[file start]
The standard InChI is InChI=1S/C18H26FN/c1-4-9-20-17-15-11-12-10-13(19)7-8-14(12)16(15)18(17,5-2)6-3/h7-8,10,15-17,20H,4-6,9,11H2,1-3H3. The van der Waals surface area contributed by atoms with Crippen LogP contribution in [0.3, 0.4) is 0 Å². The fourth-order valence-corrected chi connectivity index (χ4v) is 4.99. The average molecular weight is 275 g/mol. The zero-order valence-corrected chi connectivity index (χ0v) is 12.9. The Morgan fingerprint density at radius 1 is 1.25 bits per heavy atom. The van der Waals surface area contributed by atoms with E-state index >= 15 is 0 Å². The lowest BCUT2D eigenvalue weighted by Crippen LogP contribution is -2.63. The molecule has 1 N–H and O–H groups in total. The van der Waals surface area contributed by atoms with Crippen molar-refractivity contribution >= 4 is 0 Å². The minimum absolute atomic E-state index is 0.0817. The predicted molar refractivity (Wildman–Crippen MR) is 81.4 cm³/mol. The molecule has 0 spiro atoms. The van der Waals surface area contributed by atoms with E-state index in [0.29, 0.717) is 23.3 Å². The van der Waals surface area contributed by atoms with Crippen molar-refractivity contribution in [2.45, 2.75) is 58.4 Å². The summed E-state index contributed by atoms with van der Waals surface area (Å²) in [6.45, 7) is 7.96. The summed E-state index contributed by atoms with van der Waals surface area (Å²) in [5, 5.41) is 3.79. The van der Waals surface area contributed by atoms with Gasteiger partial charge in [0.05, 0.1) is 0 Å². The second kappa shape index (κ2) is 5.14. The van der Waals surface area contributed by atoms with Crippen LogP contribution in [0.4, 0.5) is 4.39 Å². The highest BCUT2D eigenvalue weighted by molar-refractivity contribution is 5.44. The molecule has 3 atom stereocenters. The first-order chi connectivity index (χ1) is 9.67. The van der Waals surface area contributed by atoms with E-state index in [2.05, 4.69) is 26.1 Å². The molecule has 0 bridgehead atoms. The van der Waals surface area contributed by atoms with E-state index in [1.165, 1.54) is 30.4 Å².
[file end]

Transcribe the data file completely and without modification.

The standard InChI is InChI=1S/C18H26FN/c1-4-9-20-17-15-11-12-10-13(19)7-8-14(12)16(15)18(17,5-2)6-3/h7-8,10,15-17,20H,4-6,9,11H2,1-3H3. The van der Waals surface area contributed by atoms with Crippen LogP contribution in [0.3, 0.4) is 0 Å². The fourth-order valence-corrected chi connectivity index (χ4v) is 4.99. The average molecular weight is 275 g/mol. The zero-order valence-corrected chi connectivity index (χ0v) is 12.9. The Morgan fingerprint density at radius 1 is 1.25 bits per heavy atom. The van der Waals surface area contributed by atoms with E-state index >= 15 is 0 Å². The lowest BCUT2D eigenvalue weighted by Crippen LogP contribution is -2.63. The molecule has 1 N–H and O–H groups in total. The van der Waals surface area contributed by atoms with Crippen molar-refractivity contribution >= 4 is 0 Å². The minimum absolute atomic E-state index is 0.0817. The predicted molar refractivity (Wildman–Crippen MR) is 81.4 cm³/mol. The molecule has 0 spiro atoms. The van der Waals surface area contributed by atoms with E-state index in [0.29, 0.717) is 23.3 Å². The van der Waals surface area contributed by atoms with Crippen molar-refractivity contribution in [2.45, 2.75) is 58.4 Å². The summed E-state index contributed by atoms with van der Waals surface area (Å²) in [6.45, 7) is 7.96. The summed E-state index contributed by atoms with van der Waals surface area (Å²) in [5, 5.41) is 3.79. The van der Waals surface area contributed by atoms with Gasteiger partial charge in [0.05, 0.1) is 0 Å². The second kappa shape index (κ2) is 5.14. The van der Waals surface area contributed by atoms with Crippen LogP contribution in [0.4, 0.5) is 4.39 Å². The highest BCUT2D eigenvalue weighted by molar-refractivity contribution is 5.44. The molecule has 3 atom stereocenters. The first-order chi connectivity index (χ1) is 9.67. The van der Waals surface area contributed by atoms with E-state index in [2.05, 4.69) is 26.1 Å². The molecule has 0 bridgehead atoms. The van der Waals surface area contributed by atoms with E-state index in [1.165, 1.54) is 30.4 Å².